Venezuela Update: Confusion in Caracas…and Washington

Photo credit: INTERNATIONAL REALTOR / Foter.com / CC BY

Photo credit: INTERNATIONAL REALTOR | Foter.com | CC-BY

Three weeks after elections to choose Hugo Chávez’s successor, confusion still reigns in both Caracas and Washington.  The Venezuelan opposition has rejected the results of the election, which the electoral tribunal says Chávez’s handpicked man – Nicolás Maduro – won by only 1.8 percent.  Opposition candidate Henrique Capriles originally asked only for a vote recount – considered reasonable by many because of the narrow margin – but his lawyers upped the ante on 2 May when they officially demanded that the vote be invalidated and new elections be held.  Isolated incidents of political violence turned up the heat in Caracas, although the Götterdämmerung scenarios in the streets that some analysts predicted have not yet materialized.

Every major country of the hemisphere has recognized Maduro as President – except the United States.  (Canada wavered at first but seems to have moved on.)  Washington has invested millions of dollars in “democracy promotion” programs over the years and has provided Capriles and the opposition enduring political support in their efforts to beat Chávez at the polls and later to beat Maduro as his hand-picked successor.  Since the April election, the U.S. government has endorsed the opposition’s call for a vote recount.  So has the OAS, which offered experts to assist in the process.  But only Washington has said that while it is “working with” the Maduro Government, it doesn’t recognize its legitimacy.  The State Department spokesman dodged the issue repeatedly last week, and in an interview with Univisión broadcast at the conclusion of his visit to Mexico last Friday, President Obama himself refused to say whether his Administration officially recognized Maduro as President.  He left little doubt as to his real position, however, when he said that basic principles of human rights, democracy, press freedom and freedom of assembly were not observed in Venezuela following the election.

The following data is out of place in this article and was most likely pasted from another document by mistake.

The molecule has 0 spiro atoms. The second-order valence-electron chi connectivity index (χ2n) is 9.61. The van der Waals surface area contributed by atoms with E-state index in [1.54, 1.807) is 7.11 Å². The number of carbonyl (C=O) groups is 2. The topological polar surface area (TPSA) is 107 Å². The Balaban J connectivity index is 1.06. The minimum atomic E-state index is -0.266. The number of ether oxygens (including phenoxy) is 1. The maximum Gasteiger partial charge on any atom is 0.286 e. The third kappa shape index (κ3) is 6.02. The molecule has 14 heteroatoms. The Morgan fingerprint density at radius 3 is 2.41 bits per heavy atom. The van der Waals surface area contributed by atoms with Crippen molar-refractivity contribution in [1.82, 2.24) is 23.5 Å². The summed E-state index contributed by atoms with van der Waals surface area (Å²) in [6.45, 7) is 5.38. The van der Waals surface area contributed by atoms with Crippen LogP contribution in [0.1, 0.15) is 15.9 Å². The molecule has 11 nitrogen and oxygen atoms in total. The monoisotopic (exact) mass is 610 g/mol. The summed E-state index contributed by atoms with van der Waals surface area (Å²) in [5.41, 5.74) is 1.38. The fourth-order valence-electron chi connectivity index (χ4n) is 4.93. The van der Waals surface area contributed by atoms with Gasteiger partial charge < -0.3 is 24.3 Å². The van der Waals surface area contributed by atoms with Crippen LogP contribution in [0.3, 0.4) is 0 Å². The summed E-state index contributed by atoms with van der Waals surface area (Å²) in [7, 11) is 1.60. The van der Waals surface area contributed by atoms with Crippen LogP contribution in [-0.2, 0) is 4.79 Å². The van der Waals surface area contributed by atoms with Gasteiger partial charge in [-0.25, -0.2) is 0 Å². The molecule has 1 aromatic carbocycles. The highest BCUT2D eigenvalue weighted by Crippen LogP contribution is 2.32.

As AULABLOG pointed out on 23 April, the irony of the United States demanding a hand-count of the ballots is not lost on millions of Latin Americans who remember Washington’s performance in the 2000 Bush-Gore vote – and that it was a politically divided Supreme Court that made the final decision.  The tightness of the vote, Venezuelan electoral realities (past and present), and President Maduro’s over-the-top rhetoric – last week he again accused Washington of backing “neo-Nazis” allegedly trying to overthrow his government and accused a filmmaker of being a spy – make it hard for observers to argue that the elections are legitimate.  President Obama’s statements, including his remark that the spying charge was “ridiculous,” have been measured and continue a noteworthy shift since the near-hysteria about Venezuela during the Bush Administration.  But the fact remains that the U.S. Government’s posture on Venezuela – perhaps unique in its bilateral relations with Latin America since the Cold War – has made it once again the outrider and, among people who remember the Bush-Gore decision, the butt of many jokes.  Importantly, Capriles may be reading Washington’s stance as an endorsement of his own increasingly puzzling demands.  As our 23 April post suggested, Capriles ought to see himself as having a historic chance to lead, poised to challenge Chavismo easily at the polls the next time around.  Yet, like Mexico’s Andrés Manuel López Obrador in 2006, he may be squandering an opportunity to present himself to the Venezuelan electorate as the responsible grownup in the room.